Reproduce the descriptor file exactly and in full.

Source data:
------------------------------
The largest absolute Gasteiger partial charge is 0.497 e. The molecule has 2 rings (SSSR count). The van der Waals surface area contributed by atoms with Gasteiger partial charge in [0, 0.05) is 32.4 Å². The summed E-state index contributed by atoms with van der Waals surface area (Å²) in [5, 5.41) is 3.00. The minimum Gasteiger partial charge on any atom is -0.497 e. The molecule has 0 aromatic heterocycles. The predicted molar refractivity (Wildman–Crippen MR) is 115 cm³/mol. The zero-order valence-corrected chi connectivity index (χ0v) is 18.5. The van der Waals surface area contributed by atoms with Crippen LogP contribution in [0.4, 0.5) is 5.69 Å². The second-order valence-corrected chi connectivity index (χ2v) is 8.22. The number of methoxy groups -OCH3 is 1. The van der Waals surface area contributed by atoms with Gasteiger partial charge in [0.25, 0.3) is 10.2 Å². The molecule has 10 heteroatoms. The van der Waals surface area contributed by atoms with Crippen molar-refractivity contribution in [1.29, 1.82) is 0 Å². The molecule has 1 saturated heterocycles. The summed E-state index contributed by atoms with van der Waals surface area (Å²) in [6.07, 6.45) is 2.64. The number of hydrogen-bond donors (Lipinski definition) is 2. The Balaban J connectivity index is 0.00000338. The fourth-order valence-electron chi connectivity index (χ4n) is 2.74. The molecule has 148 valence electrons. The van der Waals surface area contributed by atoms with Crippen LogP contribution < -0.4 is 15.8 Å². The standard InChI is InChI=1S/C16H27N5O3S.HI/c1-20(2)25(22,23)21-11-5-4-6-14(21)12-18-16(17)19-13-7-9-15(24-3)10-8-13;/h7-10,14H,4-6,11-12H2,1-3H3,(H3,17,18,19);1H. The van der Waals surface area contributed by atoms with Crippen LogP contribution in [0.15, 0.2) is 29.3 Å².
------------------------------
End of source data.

The largest absolute Gasteiger partial charge is 0.497 e. The molecule has 2 rings (SSSR count). The van der Waals surface area contributed by atoms with Gasteiger partial charge in [0, 0.05) is 32.4 Å². The summed E-state index contributed by atoms with van der Waals surface area (Å²) in [5, 5.41) is 3.00. The minimum Gasteiger partial charge on any atom is -0.497 e. The molecule has 0 aromatic heterocycles. The predicted molar refractivity (Wildman–Crippen MR) is 115 cm³/mol. The zero-order valence-corrected chi connectivity index (χ0v) is 18.5. The van der Waals surface area contributed by atoms with Crippen LogP contribution in [0.4, 0.5) is 5.69 Å². The second-order valence-corrected chi connectivity index (χ2v) is 8.22. The number of methoxy groups -OCH3 is 1. The van der Waals surface area contributed by atoms with Gasteiger partial charge in [0.25, 0.3) is 10.2 Å². The molecule has 10 heteroatoms. The van der Waals surface area contributed by atoms with Crippen molar-refractivity contribution in [1.29, 1.82) is 0 Å². The molecule has 1 saturated heterocycles. The summed E-state index contributed by atoms with van der Waals surface area (Å²) in [6.07, 6.45) is 2.64. The number of hydrogen-bond donors (Lipinski definition) is 2. The Balaban J connectivity index is 0.00000338. The fourth-order valence-electron chi connectivity index (χ4n) is 2.74. The molecule has 148 valence electrons. The van der Waals surface area contributed by atoms with Crippen LogP contribution < -0.4 is 15.8 Å². The standard InChI is InChI=1S/C16H27N5O3S.HI/c1-20(2)25(22,23)21-11-5-4-6-14(21)12-18-16(17)19-13-7-9-15(24-3)10-8-13;/h7-10,14H,4-6,11-12H2,1-3H3,(H3,17,18,19);1H. The van der Waals surface area contributed by atoms with Crippen LogP contribution in [0.15, 0.2) is 29.3 Å².